Valve’s card game is having a makeover
Valve adds new mechanics to Artifact
Artifact is still Valve’s biggest flop but it seems the company is working hard to change that. Most recently, the game received some big changes.
Valve surprisingly quick to act
Communication from Valve is something rare, even less so on a weekly basis. The team behind Artifact is here to break that mold as they gave the community an update at the end of March and another one the other day. With it, the card game is introducing some changes which vary from reworking old mechanics to introducing brand-new ones.
The most notable old mechanics are Initiative and Mana.
The initiative rules haven't changed much, but the implications are different due to the round being shared across lanes. Players still take turns performing actions until both players pass in a row, and then you go to combat. This sequence continues across rounds, so while you can't control initiative across lanes you can still do so across rounds. There are more rounds per game, although each round is shorter. And "Get Initiative" spells still exist, although they have been renamed to "Quick."
There is now a single Mana pool that starts at 3 and increases by 1 per turn. Some cards and abilities are crosslane, but in general cards only affect the lane that they’re being cast from and you need a hero in lane to cast a card of their color.
Previously, mana was available on each lane but now it’ll be combined for the whole round. While many of the cards might have received a rework already, this will no doubt slow down the pace of the game and the average number of rounds will increase.
Armor in the old game caused some issues – early in development we ended up doubling all stat values to compensate for how dramatic the impact of a single point of armor was. It also added a lot of math when you had multiple damage sources. Now each point of armor can block one point of damage and is refreshed at the beginning of the round.
These used to be dependent on the unit being blocked to function. Now they are active all of the time.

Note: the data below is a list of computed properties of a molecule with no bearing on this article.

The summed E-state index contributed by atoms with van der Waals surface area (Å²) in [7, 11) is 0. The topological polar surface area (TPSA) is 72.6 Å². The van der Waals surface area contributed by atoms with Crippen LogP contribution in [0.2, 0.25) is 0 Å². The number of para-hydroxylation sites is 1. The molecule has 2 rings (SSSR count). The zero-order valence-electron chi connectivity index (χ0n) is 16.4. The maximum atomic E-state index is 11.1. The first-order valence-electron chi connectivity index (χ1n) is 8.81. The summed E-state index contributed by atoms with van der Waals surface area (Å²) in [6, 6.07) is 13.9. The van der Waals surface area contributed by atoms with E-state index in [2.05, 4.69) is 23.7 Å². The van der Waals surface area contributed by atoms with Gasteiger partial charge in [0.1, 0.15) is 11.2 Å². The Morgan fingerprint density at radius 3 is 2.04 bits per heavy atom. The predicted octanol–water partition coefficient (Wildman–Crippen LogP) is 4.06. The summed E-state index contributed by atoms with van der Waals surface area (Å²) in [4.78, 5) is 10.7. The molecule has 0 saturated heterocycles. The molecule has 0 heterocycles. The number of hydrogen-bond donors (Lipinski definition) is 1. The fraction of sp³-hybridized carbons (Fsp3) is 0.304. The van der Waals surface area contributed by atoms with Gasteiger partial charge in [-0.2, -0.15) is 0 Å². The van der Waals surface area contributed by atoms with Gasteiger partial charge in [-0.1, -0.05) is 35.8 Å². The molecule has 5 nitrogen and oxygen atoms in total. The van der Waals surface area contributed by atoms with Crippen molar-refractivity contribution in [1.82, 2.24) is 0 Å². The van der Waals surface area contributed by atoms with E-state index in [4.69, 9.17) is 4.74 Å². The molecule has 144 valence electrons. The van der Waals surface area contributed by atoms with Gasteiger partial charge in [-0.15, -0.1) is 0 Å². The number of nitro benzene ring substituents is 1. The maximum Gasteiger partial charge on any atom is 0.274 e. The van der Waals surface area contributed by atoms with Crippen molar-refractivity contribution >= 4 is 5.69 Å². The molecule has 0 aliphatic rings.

Feeble is new to the game, but we wanted to talk about it anyway so we could show off one of the basic hero reworks! Each unit attacking a feeble unit will deal excess damage to the tower instead. For example, if Debbi (4/3) is blocked by a unit (1/3), and uses "No Accident" leaving it with 1 remaining health, 3 damage will be dealt to the tower and her passive ability will trigger.
One of the main complaints about Artifact was that the game was too complex and niche. Another issue was the fact that players were forced to pay for pretty much every action in the game along with the lack of a progression system. The team is trying to resolve all of this in one sweep by simplifying some of the more confusing game mechanics, adding random card drops into the title, and polishing out the progression system. You can check out the full log of changes as we haven't included all of them.
Will this be enough?
While the overall feedback to the Valve statement was mostly positive, some fans were still concerned that many of the people who bought the 1.0 version of the game still felt cheated out. The Artifact team will probably add some founder benefits to address that and thank players for their support but that’s still not confirmed.
A single-player campaign is reportedly in the making, similarly to Gwent’s Thronebreaker which was a great success. Dota 2’s lore was already expanded upon with some of the Artifact comics and it looks like we’ll see more of it in the future. In any case, there's still a lot of work to be done on Valve's flop.
- READ MORE: Valve reveals roadmap for Artifact 2.0
What’s your take on Artifact? Have you played it, will you play it in the future, or is it a hard pass? As always, for more news check out EarlyGame.